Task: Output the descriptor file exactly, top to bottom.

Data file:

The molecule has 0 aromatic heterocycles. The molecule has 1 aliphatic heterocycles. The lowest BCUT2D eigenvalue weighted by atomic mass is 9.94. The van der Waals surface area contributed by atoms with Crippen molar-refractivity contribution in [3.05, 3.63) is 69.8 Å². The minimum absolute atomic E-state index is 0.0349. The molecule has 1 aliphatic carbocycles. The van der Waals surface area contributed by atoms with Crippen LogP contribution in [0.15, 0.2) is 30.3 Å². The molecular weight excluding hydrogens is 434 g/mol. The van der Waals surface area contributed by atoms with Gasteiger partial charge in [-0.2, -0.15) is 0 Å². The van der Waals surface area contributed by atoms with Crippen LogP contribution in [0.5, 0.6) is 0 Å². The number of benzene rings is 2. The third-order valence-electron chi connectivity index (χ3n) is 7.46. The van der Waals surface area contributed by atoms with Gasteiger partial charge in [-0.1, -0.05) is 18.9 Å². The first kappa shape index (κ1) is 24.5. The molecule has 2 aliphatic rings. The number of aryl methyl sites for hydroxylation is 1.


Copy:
The molecule has 0 aromatic heterocycles. The molecule has 1 aliphatic heterocycles. The lowest BCUT2D eigenvalue weighted by atomic mass is 9.94. The van der Waals surface area contributed by atoms with Crippen molar-refractivity contribution in [3.05, 3.63) is 69.8 Å². The minimum absolute atomic E-state index is 0.0349. The molecule has 1 aliphatic carbocycles. The van der Waals surface area contributed by atoms with Crippen LogP contribution in [0.15, 0.2) is 30.3 Å². The molecular weight excluding hydrogens is 434 g/mol. The van der Waals surface area contributed by atoms with Gasteiger partial charge in [-0.2, -0.15) is 0 Å². The van der Waals surface area contributed by atoms with Crippen LogP contribution in [0.5, 0.6) is 0 Å². The number of benzene rings is 2. The third-order valence-electron chi connectivity index (χ3n) is 7.46. The van der Waals surface area contributed by atoms with Gasteiger partial charge in [-0.1, -0.05) is 18.9 Å². The first kappa shape index (κ1) is 24.5. The molecule has 2 aliphatic rings. The number of aryl methyl sites for hydroxylation is 1.